Discover more about the history behind Osterley House.
This impressive neo-classical mansion was originally a Tudor house built in the 1570s by Sir Thomas Gresham. It was acquired by wealthy banker Sir Francis Child in 1713 - the perfect symbol of his status and prosperity. His grandson, also called Francis, engaged Robert Adam from 1761 to remodel and transform Osterley into the ‘palace of palaces’ that you see today.
Osterley's interior is one of the finest and most complete by Robert Adam still in existence, full of delicate decorations, friezes and furniture designed by Adam specifically for each setting.
Adam had demolished the east side of the building and replaced it with the transparent portico you see today, so he relocated the Entrance Hall further back across the courtyard. With influences of ancient Greece and Rome and a soft colour scheme of French grey and white, this room would have been used for large dinners, parties and balls, as well as an extravagant welcome to guests.
The Eating Room
This was where the Child family would eat their dinner and entertain their friends and guests. Almost every aspect of the room was designed by Adam, highly ornate with stucco wall decorations and gilt mahogany sideboards. The room looks unfurnished, as the tables and chairs were either placed against the walls of the room or stored in an adjoining corridor when not in use.
The Long Gallery
Spanning the entire length of the house, the Long Gallery is 40 metres long and on a sunny afternoon glows green and gold. It can take up to three days to wax and polish the entire floor! You may have seen the Long Gallery used in films such as The Young Victoria and Belle.
The Tapestry Room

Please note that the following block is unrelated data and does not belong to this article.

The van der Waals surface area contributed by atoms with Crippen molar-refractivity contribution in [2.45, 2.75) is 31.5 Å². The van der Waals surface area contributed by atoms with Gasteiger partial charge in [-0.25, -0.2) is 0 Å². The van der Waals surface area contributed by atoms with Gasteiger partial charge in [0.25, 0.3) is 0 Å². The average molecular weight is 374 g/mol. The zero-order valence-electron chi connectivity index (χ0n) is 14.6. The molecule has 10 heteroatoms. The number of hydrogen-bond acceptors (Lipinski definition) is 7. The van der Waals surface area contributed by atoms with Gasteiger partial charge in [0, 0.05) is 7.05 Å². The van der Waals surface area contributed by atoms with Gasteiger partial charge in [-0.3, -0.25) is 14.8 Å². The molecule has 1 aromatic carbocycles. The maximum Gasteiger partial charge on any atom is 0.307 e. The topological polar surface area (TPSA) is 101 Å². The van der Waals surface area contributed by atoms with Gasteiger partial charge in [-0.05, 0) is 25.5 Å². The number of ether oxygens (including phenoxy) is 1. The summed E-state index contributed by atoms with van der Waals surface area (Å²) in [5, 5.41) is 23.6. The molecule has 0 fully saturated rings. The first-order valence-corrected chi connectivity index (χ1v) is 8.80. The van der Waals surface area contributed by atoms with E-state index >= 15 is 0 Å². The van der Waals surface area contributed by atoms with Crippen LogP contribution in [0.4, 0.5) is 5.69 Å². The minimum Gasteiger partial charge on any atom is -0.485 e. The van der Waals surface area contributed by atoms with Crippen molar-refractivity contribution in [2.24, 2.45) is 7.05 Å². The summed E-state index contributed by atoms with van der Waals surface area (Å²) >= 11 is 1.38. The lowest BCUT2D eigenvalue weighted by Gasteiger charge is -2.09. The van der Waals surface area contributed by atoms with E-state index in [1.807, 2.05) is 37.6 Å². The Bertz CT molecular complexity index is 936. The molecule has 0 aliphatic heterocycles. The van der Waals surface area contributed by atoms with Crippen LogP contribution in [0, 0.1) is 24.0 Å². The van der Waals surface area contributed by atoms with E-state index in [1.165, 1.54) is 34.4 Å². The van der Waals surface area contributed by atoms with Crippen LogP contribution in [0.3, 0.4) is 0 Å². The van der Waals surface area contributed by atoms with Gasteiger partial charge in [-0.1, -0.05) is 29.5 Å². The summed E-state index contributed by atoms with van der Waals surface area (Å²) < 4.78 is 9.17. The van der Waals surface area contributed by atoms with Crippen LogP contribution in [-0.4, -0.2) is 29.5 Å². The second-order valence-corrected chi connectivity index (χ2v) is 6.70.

The first of a series of rooms that make up the State Apartment, designed to impress and entertain important guests such as royalty. The tapestries themselves took four years to complete and contain subtle references to Mrs Child’s love of her garden and animals – see if you can spot the white rabbit and her gardening hat amongst the birds and flowers.
The State Bedchamber
Described as a mixture of a classic temple and theatrical stage setting, the magnificent eight-poster State Bed was designed by Adam to impress – and rumour has it Robert Child ripped up the bill after paying it, so no one would know just how much he had spent. Rarely slept in, if at all, Robert and Sarah Child had much more modest rooms upstairs.
The Etruscan Dressing Room
The final instalment of the State Apartment, Adam’s designs for this room were inspired by his four-year study tour of Europe in 1754-8. His designs for the walls were copied onto paper, pasted onto canvas and fixed to the walls and ceilings. However, it’s not completely perfect – if you look close enough you can find a missing part of the design.
The ground floor would have been the real hub of the house, with staff busy making life ‘above stairs’ run smoothly. Now the corridors are quiet and the air is still. The Kitchen, Servant's Hall, Steward's Room and more all provide a glimpse into that forgotten world of scullery maids and footmen.
Visitor Entry and Access
Due to the vast number of showrooms and conservation work being undertaken, please note not all rooms may be open every day. Occasionally, the house may also close for filming. If you have any questions, please call the property on 020 8232 5050 for more information.
Access to the principal floor is by staircase, with 23 shallow steps and a handrail. The ground floor, known as the basement, is accessible via a wooden ramp to the corridor, however many rooms within the basement have a couple of steps down into them. Please see our 'Facilities and Access' section on our homepage for more information, or call us on 020 8232 5050.